The Centre for Policy Studies today welcomed the Government’s action on the cost of living crisis, but warned that the windfall tax would have adverse long-term effects.
- The increased support the Chancellor announced today for households to help mitigate the cost of living crisis is extremely welcome, especially for the most vulnerable
- Focusing support on those receiving means-tested benefits reflects what the CPS has called for previously and ensures money goes to those who need it most
- However, the windfall tax will have adverse long term effects on investment which will only serve to make us more vulnerable to similar shocks in the future
- Although added investment incentives are welcome, the windfall tax is an overall net negative to the UK’s attractiveness as an investment destination
Responding to the Government’s plans on cost of living, CPS Head of Welfare and Opportunity James Heywood said:
“This is a significant package of support targeted at those on the lowest incomes, and it will bring welcome relief to many families facing eye-watering increases in their bills. The Chancellor is right to use the means-tested benefits system to ensure cash goes to those who need it most, as we have been advocating for at the CPS. It is important to emphasise that these measures are pain relief, not a complete anaesthetic. The Government cannot completely offset the impact of rising prices for every household – many still face an incredibly tough year ahead.
“The measures strike a good balance between limited universal support, in recognition of the pressures all households are facing, and targeted support for those on the lowest incomes. They also reflect the need to get cash to households quickly and minimise the numbers of people falling through the cracks, given the limits on government’s ability to administer such schemes.”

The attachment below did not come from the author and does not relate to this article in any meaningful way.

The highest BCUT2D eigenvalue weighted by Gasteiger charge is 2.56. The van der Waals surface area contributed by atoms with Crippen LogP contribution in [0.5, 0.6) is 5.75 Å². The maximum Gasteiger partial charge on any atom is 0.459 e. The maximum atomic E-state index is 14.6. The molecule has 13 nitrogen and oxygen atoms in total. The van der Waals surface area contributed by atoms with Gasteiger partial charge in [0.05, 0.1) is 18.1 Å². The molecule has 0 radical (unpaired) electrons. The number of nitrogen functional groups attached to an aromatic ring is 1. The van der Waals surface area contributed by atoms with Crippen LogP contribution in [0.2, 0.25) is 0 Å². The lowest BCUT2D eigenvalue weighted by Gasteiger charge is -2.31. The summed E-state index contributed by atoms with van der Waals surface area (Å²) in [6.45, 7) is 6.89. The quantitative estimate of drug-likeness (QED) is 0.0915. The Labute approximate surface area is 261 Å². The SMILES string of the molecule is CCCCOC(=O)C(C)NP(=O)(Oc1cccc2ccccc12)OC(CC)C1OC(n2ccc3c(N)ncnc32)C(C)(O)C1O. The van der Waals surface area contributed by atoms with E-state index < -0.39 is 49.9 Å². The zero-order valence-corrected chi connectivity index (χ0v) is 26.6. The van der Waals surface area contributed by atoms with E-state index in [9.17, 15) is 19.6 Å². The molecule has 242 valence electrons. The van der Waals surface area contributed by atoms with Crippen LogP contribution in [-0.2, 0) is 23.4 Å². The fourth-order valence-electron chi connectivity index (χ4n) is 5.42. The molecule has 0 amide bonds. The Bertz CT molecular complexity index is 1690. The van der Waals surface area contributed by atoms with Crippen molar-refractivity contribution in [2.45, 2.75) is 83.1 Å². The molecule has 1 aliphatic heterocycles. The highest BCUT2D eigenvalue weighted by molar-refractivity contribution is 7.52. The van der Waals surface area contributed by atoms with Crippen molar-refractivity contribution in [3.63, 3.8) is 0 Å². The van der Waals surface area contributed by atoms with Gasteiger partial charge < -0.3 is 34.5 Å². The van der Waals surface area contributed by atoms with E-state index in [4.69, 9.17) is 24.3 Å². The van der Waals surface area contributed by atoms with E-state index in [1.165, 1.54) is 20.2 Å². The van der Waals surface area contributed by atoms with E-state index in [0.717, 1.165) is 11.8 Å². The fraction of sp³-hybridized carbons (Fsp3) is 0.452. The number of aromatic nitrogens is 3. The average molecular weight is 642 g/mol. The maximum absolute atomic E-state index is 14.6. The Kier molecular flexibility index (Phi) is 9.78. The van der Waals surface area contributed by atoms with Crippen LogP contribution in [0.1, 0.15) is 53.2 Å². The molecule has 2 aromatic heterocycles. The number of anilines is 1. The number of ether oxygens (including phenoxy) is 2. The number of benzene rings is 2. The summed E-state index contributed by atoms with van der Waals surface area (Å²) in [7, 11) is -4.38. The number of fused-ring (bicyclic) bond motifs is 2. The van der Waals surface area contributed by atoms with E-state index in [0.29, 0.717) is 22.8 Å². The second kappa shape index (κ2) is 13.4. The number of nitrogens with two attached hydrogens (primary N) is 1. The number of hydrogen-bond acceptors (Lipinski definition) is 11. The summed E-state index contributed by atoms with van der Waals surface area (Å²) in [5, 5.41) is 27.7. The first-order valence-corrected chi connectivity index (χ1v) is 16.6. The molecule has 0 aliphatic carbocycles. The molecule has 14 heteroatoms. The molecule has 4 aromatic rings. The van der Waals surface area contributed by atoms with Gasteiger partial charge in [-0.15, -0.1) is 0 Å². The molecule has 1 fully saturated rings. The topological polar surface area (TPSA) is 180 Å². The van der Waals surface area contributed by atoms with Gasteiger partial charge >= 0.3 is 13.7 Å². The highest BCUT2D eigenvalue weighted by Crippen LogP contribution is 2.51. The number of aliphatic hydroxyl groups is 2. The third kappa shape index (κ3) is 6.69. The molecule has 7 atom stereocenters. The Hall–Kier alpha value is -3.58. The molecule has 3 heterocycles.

Responding to the Government’s announcement that it will raise a windfall tax on oil and gas companies, CPS Head of Tax Tom Clougherty said:
“We remain highly sceptical of the fiscal and economic case for a windfall tax. We are concerned about the impact it could have on long-term investment in the UK energy sector, at a time when it is desperately needed – and we cannot afford to get into the habit of treating energy firms as cash cows. That said, the chosen version of the levy was not as bad as it could have been, due to the inclusion of generous investment allowances as a compensatory measure.
“In the longer term, incentives will do much more to attract investment than threats – so the key thing is to ensure that we develop an attractive and stable tax regime that supports the government’s energy security strategy and the transition to Net Zero, as well as investment in the UK more broadly.”
Date Added: Thursday 26th May 2022